Publishing, Copyright, Licences, Contracts

the fun parts of music making.

I have some specific questions about music rights management, if any of you have any knowledge on this.

what is the best legal construction to achieve me having the full, sole, exclusive and unlimited license to a piece of instrumental music to be able to record several vocalists over, creating several songs on this instrumental music, while at the same time giving the creator/performer of the instrumental music an equal share in the profits of all income derived from these recordings?

a work for hire / flat fee contract with the creator of the instrumental, which also stipulates a revenue share percentage?

or a percentage split of the master ownership, say 50% for the vocalist on every individual recording, 25% for myself and 25% for the creator of the instrumental, with the express agreement that I solely own the exclusive license to the resulting songs and the initial instrumental?

question being, does me giving up so called master percentage higher than my own, ‘front end earnings’, proclude me from owning the exclusive license at the same time? is there an implied or explicit relationship between percentage ownership of the master recording and the ‘deciding power’ on how and where to exploit the music in the marketplace? is it enough to specify this exclusive license in the same contract, or is there a contradiction there, that could cause problems in the future?


1 Like

Preface: I negotiate research-related contracts for an IHE for a living, but I don’t work in tech transfer (typically the office which handles IP portfolios and licensing). Just wanted to put this out there since I’m probably not really qualified to respond, but may have just enough experience (unrelated to music licensing) to poke my nose where it may not belong :slight_smile:

From your perspective, this is probably the best mechanism - it’s also probably the worst from the ‘creator’s.’ In work-for-hire, they would be assigning all copyright to you. I’ve never seen revenue sharing under such an arrangement. They are typically used when the ‘provider’ has minimal-to-no intellectual contribution to the project, such as if you were paying someone to play something you wrote.

I think it sounds like you would want a royalty-free exclusive license for commercial use and maybe have the right to sublicense given that you will be developing derivative works?

Sorry if all of this was too obvious or vague to be of any help.

1 Like

Yes I feel it would be too much to the detriment of the creator to do it this way, that’s why I prefer the shared rights option with the exclusive license being with me.

Yes well, I’m less concerned with paying a royalty to the creator on the derivative works, I would be ok with 50% of the rights of any derivative work going to the respective vocalist, 25% to myself and 25% to the creator of the instrumental.

Given that, it is purely about not contradicting any rights / standard practices. I want to be able to be the sole ‘decider’ so to speak, what projects the instrumental will be used in. But if I take a split like above which is my preferred one, I would be concerned that this lower split for me does not contradict me still being the one who decides on the derivative projects as producer and license holder.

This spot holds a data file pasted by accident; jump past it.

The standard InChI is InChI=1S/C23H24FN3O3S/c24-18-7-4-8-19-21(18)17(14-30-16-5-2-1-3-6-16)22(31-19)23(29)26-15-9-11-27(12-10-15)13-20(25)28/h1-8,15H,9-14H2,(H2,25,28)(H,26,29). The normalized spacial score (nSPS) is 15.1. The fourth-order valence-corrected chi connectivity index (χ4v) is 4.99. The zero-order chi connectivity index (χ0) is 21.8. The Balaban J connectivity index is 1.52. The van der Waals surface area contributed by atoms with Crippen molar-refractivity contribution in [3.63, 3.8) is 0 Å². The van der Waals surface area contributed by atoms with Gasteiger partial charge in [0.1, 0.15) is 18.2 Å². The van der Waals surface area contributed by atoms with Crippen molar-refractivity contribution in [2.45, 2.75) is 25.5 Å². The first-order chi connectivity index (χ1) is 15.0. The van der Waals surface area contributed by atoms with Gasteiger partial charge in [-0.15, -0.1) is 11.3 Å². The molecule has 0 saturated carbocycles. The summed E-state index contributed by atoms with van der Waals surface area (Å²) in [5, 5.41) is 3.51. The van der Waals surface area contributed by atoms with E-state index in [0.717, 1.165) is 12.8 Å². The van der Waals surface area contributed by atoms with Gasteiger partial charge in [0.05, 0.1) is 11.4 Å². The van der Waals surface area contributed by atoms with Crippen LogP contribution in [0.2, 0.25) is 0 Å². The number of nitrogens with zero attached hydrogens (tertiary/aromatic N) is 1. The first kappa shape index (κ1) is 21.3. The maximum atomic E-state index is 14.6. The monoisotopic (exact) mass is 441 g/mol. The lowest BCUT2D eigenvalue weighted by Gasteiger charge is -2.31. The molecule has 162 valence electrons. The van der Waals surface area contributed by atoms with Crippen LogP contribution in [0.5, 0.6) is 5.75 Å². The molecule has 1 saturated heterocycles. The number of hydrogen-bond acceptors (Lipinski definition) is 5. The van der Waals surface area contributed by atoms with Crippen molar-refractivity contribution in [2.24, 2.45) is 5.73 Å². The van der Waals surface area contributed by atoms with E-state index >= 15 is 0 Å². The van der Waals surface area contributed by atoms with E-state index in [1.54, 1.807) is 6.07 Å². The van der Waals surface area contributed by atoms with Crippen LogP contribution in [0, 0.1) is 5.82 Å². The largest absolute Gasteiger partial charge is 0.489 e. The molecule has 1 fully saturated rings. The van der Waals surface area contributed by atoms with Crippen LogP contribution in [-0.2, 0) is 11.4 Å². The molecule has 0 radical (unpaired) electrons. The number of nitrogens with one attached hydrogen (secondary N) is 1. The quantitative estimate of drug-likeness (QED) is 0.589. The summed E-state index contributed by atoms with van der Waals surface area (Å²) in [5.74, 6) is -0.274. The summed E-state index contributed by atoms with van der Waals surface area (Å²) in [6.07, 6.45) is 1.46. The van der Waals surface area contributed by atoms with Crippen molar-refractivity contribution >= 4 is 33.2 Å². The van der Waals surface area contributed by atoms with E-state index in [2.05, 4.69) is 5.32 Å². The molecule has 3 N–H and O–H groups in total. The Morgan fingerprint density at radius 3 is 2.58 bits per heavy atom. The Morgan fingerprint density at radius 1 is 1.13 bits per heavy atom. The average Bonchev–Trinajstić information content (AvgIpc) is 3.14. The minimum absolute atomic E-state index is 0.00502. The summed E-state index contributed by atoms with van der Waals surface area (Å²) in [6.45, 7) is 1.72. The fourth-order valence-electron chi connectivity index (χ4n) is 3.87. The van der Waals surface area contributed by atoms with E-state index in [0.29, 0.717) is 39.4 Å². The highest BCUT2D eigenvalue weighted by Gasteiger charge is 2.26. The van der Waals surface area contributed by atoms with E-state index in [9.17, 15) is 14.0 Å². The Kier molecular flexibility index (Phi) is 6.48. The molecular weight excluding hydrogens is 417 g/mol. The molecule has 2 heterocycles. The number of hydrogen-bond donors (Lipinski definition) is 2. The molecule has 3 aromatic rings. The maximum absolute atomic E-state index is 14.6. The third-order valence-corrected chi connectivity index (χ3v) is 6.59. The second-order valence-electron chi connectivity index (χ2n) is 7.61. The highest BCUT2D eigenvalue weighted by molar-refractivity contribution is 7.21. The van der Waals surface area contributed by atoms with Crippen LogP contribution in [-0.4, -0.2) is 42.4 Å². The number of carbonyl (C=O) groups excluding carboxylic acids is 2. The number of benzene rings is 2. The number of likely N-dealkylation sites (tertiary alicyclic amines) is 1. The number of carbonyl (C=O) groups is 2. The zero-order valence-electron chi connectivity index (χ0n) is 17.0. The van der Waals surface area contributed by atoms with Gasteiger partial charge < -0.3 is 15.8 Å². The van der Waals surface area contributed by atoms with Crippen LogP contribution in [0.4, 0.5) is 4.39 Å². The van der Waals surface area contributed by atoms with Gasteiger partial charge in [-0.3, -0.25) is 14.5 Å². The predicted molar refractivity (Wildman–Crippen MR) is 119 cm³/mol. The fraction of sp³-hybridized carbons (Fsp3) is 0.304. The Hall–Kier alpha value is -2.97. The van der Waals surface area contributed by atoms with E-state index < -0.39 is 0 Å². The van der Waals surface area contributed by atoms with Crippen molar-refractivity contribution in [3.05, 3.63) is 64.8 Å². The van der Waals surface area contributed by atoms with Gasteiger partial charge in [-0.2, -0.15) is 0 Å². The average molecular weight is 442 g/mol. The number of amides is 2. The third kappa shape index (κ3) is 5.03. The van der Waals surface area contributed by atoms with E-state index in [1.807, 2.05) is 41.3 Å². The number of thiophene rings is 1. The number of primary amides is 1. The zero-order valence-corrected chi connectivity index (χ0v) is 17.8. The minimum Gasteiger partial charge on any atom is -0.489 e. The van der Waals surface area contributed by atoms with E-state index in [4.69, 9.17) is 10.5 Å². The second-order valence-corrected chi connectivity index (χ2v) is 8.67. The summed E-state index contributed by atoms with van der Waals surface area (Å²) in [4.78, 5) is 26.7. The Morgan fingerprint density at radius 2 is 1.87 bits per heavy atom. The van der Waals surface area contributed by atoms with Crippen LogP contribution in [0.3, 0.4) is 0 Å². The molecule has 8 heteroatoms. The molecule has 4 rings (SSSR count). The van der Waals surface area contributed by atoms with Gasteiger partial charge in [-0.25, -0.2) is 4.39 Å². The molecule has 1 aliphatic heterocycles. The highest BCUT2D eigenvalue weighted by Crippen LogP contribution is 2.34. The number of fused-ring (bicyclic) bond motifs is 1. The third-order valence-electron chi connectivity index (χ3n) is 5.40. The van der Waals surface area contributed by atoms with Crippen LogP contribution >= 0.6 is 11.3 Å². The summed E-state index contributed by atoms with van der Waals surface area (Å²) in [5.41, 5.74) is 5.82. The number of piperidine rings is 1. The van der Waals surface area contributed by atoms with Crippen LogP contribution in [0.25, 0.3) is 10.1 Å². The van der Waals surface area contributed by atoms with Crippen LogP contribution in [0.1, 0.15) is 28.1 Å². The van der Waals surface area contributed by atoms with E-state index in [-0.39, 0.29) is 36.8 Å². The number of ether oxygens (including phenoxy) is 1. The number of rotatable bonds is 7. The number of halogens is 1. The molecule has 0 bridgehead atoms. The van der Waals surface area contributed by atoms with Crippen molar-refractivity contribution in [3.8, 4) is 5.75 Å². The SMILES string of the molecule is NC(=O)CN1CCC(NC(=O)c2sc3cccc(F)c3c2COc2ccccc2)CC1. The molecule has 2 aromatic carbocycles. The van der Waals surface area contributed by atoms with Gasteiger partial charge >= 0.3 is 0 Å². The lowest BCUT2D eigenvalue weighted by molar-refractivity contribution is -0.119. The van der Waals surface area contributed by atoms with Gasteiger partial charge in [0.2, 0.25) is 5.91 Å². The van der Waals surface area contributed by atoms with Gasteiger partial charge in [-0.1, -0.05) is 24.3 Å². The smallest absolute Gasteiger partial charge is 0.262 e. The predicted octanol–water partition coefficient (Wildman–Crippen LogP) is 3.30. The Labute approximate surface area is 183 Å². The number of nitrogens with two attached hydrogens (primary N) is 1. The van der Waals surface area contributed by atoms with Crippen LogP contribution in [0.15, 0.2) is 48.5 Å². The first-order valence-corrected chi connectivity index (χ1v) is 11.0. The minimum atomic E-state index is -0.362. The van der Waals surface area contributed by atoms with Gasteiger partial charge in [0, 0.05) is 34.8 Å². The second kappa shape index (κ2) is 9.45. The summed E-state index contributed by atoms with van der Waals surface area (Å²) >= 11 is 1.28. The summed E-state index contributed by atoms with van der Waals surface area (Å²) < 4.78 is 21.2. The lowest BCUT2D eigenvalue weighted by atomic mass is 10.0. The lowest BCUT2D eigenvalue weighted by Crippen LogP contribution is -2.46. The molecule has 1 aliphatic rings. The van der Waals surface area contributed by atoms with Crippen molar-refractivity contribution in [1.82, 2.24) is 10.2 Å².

But as far as I understand it is possible to keep the mentioned split while me retaining the exclusive license and right to sublicense. As long as this is clearly stipulated in the contracts. Do you agree?

thanks for the reply.

1 Like

I’m not certain how this works with copyright and sublicensing, but in the patent realm, this is totally doable. The contract would include language designating the party responsible for patent prosecution (and the rights of the parties in the event of abandonment), regardless of the share of ownership. It’s possible that the party with the lower revenue share could control.

So I think you’re very likely correct provided it is spelled out. It’s also likely implied by the exclusive nature of the license w/ right to sublicense since the other party would be prevented from further licensing, but in the interest of transparency, it’s probably best to be explicit so that the person providing the instrumental properly understands what they giving up.

1 Like

This time a million.

@Samekid both of those deals seem fine – typically, money is split 50/50 between the songwriter and the publisher (you). You can give up a big share of the songwriting royalties and still get 50% as the publisher (at least that’s how it works here in the US right now). Most record labels take exclusive publishing rights and royalties for songs, and distribute the songwriting royalties among the artists involved. Whatever you can negotiate with the artists should be fine as long as they agree to it.
I generally request credit, a reasonable flat rate, and a small percentage of royalties (points). I also negotiate to use the final product in my portfolio/reel (if I like it).
Whatever you all agree on, just make sure it’s all as clear as possible and in writing. This ensures that all parties involved are clear about what’s what.

1 Like